Written by Steve Van Beek
Yesterday, we walked through NAFCU's comment letter to the CFPB on the proposed change to the definition of finance charge (and the subsequent impact on the annual percentage rate - APR). Today, we'll look at a comment letter NAFCU sent to NCUA on the finance charge proposal and the potential impacts on credit unions.
It is important to note that NCUA historically looked to the Federal Reserve Board (prior to Reg Z transferring to the CFPB) for interpretations of what is considered a "finance charge" - but they are not required to by law. NCUA has the ability to make its own determinations - for usury ceiling purposes - of which fees are finance charges and which are not.
From NAFCU's comment letter:
"The Federal Credit Union Act (FCUA) imposes a statutory limit on the interest rate that credit unions may charge. Currently, the National Credit Union Administration’s (NCUA) regulations cap the APR at 18 percent, inclusive of all finance charges. 12 C.F.R. § 701.21(c)(7). NAFCU is concerned that, if the CFPB moves forward with its proposal, the changes might prove problematic given the NCUA’s reliance on the definition of the finance charge in Regulation Z. Specifically, under the new proposal, the precise finance charge, and what fees or charges should be included, will vary from product to product in a way that is not currently the case. This will likely cause confusion as the NCUA’s regulations may not provide enough clarity regarding exactly how a credit union should calculate the finance charge for different products." (emphasis added).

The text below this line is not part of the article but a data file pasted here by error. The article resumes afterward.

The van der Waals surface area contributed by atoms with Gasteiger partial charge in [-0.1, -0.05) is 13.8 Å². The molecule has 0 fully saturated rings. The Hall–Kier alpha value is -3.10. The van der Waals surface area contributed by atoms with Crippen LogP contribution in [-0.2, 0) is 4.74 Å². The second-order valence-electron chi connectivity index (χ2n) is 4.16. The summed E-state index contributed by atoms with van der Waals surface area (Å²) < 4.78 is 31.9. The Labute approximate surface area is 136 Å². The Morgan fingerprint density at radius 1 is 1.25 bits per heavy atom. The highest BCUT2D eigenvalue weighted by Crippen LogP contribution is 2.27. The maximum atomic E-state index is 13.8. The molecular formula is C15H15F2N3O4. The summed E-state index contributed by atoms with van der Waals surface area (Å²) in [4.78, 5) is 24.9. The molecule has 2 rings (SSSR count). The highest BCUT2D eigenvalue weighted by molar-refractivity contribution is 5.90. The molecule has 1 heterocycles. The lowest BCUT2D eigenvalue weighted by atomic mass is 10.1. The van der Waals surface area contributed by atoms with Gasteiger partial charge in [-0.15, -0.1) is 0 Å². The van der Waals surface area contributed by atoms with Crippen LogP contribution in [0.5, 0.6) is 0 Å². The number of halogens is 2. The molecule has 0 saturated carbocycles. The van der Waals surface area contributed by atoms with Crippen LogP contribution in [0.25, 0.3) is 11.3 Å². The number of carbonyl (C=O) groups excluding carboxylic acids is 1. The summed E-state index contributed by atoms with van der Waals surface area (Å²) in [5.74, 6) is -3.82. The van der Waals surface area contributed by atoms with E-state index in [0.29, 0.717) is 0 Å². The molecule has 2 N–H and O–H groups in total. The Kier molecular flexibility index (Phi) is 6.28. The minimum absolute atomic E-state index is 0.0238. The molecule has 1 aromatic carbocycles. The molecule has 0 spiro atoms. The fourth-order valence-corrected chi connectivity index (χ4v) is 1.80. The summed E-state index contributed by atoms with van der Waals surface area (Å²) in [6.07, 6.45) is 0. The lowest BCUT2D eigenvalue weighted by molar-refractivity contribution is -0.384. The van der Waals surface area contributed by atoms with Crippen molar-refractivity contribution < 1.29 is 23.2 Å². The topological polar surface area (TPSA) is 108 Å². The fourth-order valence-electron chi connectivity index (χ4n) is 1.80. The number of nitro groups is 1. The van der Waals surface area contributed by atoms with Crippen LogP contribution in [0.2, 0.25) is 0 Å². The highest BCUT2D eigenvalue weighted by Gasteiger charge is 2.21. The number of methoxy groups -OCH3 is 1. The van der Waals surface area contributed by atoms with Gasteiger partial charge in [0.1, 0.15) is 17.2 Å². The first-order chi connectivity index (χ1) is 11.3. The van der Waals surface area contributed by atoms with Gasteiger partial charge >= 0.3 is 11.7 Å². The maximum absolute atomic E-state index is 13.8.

Thus, it is very important for credit unions to consider not just the impact the CFPB's proposed change would have from a Regulation Z perspective - which will be huge - but also from a usury ceiling perspective.
If the CFPB goes forward and finalizes their proposal, NCUA should take a good hard look at abstracting themselves from relying on the CFPB's interpretations of finance charge for purposes of the usury ceiling. The NCUA has the ability to make their own determination and they should be prepared to take that step.
"Accordingly, NAFCU requests that the NCUA begin examining options it might pursue if the CFPB moves forward with its proposal. Specifically, NAFCU recommends taking steps to clarify how credit unions should calculate the finance charge for different products."
If your credit union was on the fence regarding sending a comment letter to the CFPB (and NCUA) prior to the November 6th deadline, this may be just the push you need.